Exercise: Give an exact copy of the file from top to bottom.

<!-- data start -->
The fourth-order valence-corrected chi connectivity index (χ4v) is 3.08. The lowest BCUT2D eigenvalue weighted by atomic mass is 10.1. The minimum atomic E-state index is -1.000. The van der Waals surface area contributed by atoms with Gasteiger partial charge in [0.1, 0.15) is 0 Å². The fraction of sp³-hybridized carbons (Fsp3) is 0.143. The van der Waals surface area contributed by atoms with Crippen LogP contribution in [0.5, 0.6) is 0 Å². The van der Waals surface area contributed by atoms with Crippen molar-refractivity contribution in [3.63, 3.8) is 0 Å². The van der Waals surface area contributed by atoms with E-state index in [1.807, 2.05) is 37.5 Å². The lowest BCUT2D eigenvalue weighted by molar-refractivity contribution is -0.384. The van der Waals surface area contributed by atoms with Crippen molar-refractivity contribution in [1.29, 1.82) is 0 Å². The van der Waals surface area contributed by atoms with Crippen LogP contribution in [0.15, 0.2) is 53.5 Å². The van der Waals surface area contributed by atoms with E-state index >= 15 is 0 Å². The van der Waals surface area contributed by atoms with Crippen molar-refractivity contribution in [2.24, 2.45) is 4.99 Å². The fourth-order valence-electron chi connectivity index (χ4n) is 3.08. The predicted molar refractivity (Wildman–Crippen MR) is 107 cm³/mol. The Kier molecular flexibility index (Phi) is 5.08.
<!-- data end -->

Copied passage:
The fourth-order valence-corrected chi connectivity index (χ4v) is 3.08. The lowest BCUT2D eigenvalue weighted by atomic mass is 10.1. The minimum atomic E-state index is -1.000. The van der Waals surface area contributed by atoms with Gasteiger partial charge in [0.1, 0.15) is 0 Å². The fraction of sp³-hybridized carbons (Fsp3) is 0.143. The van der Waals surface area contributed by atoms with Crippen LogP contribution in [0.5, 0.6) is 0 Å². The van der Waals surface area contributed by atoms with Crippen molar-refractivity contribution in [3.63, 3.8) is 0 Å². The van der Waals surface area contributed by atoms with E-state index in [1.807, 2.05) is 37.5 Å². The lowest BCUT2D eigenvalue weighted by molar-refractivity contribution is -0.384. The van der Waals surface area contributed by atoms with Crippen molar-refractivity contribution in [1.29, 1.82) is 0 Å². The van der Waals surface area contributed by atoms with Crippen LogP contribution in [0.15, 0.2) is 53.5 Å². The van der Waals surface area contributed by atoms with E-state index >= 15 is 0 Å². The van der Waals surface area contributed by atoms with Crippen molar-refractivity contribution in [2.24, 2.45) is 4.99 Å². The fourth-order valence-electron chi connectivity index (χ4n) is 3.08. The predicted molar refractivity (Wildman–Crippen MR) is 107 cm³/mol. The Kier molecular flexibility index (Phi) is 5.08.